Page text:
Last week, the Chronicle asked its readers in an electronic poll the following question: “Do you think it is possible to end antisemitism?” Of the 288 people who responded, 85% said no; 9% said yes; and 6% said they didn’t know. Comments were submitted by 95 people. A few follow.
People will always have prejudices against someone. You can’t control people’s minds. It’s unfortunate but a fact of life.
Only when the Messiah comes.
Unfortunately hatred is part of human nature. There is no reason to believe that many hundreds of years of hatred of Jews will magically disappear.
With the Eradicate Hate Global Summit and new Tree of Life, Inc. organization, I think we will be able to end antisemitism. All right here in Pittsburgh.
Take a look at history. As much as it would be nice to be optimistic, the more things change, the more they stay the same. Dream on!
It’s become an historical virus, and there will always be both spreaders and those susceptible to catching it.
I think we can minimize the spread, decrease violence triggered by, and bring back the stigma of participating in antisemitism, but human nature is to blame someone else for our issues/shortcomings/frustrations and so antisemitism won’t ever be completely eliminated.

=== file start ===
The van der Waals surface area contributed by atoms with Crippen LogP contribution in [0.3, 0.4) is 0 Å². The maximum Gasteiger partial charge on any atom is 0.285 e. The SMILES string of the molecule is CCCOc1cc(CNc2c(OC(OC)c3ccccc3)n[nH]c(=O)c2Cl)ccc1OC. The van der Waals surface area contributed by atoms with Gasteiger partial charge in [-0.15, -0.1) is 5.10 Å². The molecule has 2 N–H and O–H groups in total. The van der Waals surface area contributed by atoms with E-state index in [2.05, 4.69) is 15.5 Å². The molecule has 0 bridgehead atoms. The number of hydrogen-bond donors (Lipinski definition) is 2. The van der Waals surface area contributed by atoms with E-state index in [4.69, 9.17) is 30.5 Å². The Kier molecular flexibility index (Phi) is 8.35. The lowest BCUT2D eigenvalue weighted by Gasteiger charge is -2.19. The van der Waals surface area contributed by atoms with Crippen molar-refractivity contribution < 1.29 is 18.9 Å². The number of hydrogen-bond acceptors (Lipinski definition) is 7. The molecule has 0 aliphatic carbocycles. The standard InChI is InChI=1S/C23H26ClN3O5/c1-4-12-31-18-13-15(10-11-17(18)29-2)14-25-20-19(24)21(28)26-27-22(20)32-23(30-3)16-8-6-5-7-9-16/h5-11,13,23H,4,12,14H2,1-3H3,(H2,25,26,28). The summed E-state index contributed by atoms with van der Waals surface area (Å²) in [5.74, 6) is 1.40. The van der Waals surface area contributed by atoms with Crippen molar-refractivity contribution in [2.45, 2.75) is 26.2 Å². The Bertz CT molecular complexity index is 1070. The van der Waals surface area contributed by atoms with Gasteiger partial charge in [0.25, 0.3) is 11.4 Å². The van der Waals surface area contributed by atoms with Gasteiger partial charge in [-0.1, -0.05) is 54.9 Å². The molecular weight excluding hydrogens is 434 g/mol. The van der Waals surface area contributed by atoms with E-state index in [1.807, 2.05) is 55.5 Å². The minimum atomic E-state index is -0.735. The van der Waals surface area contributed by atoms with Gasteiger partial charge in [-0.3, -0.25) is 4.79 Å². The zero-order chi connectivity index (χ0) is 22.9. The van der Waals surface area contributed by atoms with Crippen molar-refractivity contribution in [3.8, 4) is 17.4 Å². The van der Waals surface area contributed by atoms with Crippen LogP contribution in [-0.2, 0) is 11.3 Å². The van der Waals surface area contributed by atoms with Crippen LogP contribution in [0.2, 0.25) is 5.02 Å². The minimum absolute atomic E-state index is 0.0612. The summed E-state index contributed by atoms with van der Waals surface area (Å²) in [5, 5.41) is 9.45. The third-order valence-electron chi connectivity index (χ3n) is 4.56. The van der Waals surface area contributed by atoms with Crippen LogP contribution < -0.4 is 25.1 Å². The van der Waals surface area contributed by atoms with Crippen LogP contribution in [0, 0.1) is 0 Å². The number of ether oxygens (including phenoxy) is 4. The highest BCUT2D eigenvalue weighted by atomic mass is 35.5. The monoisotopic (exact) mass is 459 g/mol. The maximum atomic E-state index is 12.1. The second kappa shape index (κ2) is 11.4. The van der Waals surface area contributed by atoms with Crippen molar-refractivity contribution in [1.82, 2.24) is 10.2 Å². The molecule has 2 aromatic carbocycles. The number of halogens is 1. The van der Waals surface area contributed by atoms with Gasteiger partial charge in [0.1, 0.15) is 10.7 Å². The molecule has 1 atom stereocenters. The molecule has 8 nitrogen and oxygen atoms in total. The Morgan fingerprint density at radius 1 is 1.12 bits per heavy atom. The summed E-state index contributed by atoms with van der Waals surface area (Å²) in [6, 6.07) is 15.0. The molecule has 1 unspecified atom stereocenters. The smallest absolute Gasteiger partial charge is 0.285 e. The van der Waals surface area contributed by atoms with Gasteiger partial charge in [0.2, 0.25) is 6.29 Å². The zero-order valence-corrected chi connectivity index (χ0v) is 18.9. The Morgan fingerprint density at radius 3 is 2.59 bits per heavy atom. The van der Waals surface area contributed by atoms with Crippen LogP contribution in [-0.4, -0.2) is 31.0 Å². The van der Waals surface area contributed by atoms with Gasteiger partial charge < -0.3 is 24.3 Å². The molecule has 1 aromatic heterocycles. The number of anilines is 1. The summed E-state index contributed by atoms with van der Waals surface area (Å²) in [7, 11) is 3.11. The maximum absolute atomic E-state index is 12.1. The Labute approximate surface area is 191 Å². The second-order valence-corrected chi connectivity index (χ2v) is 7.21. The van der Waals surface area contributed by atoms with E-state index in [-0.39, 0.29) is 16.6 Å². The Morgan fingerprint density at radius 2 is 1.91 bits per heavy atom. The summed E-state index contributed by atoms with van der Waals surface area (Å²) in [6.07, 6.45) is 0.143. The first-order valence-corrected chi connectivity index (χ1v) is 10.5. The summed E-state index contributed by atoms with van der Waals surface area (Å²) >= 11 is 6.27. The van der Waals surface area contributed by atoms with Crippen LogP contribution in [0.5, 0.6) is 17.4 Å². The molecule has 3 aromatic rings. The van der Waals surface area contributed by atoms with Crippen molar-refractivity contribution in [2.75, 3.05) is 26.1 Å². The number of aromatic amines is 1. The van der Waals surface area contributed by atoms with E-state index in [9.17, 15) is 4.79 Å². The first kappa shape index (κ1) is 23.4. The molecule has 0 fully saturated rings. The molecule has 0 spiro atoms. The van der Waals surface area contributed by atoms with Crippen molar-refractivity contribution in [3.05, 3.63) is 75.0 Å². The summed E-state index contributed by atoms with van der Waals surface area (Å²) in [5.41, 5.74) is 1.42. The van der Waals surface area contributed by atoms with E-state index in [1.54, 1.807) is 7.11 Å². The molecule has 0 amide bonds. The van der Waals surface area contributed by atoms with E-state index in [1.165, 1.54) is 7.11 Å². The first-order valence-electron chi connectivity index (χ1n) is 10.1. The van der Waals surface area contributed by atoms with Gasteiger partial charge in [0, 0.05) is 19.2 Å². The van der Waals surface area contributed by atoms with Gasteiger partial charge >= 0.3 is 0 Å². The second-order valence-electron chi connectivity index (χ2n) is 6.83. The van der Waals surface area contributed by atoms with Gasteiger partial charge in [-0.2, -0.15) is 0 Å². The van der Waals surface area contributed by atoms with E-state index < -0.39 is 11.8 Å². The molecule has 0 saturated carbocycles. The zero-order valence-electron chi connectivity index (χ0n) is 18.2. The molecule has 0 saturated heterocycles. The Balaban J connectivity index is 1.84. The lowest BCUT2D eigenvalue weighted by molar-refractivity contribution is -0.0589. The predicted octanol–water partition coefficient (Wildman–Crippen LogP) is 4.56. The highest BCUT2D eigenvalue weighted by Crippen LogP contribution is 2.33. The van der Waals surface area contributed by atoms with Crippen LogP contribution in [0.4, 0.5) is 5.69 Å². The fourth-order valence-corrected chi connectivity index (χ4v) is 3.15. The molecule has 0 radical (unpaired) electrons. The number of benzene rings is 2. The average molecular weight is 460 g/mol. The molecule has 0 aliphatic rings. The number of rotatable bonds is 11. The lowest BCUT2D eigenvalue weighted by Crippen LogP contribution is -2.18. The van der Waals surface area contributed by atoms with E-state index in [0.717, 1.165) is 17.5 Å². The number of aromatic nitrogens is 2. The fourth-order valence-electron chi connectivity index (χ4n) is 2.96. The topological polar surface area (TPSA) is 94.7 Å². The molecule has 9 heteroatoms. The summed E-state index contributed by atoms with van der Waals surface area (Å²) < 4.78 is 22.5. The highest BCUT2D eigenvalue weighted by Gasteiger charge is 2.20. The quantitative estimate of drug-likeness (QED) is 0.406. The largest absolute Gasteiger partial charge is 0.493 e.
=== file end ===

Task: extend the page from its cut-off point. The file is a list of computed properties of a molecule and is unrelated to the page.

Some people will always hate. We’ve been a target for thousands of years and see no reason it will end.
There are people that have negative feelings and jealousy that will not go away. I have lived for three quarters of a century and things are worse.
Unfortunately, the fact that antisemitism has been around for so long suggests that Jew-hate is an ugly part of human nature — equally so, racism and homophobia.
This is not a yes/no question. There has always been antisemitism. Will it continue? Yes, but shouldn’t we keep making attempts to stop it? It may exist but when it starts to increase, we’d better pay attention. That’s what is happening now, and many people are paying attention and taking action. We will never forget the past.
The Haggadah says in every generation the nations try to kill us. We can’t end antisemitism. We can only do what we can to reduce it by being proud of our Judaism. The nations hate us more when we’re hiding from our Jewish identity.
We can’t end it, but perhaps we can chase it under a rock where the antisemites belong. I’m so glad that we are calling out the antisemites and bringing to public attention who they are, and what they say and do. May we never give up the cause.
If antisemitism wasn’t ended after the Holocaust, I can’t see it ever ending. It seems to get worse every year.
Despite what some claim, antisemitism can be fought and reduced, but not eliminated. PJC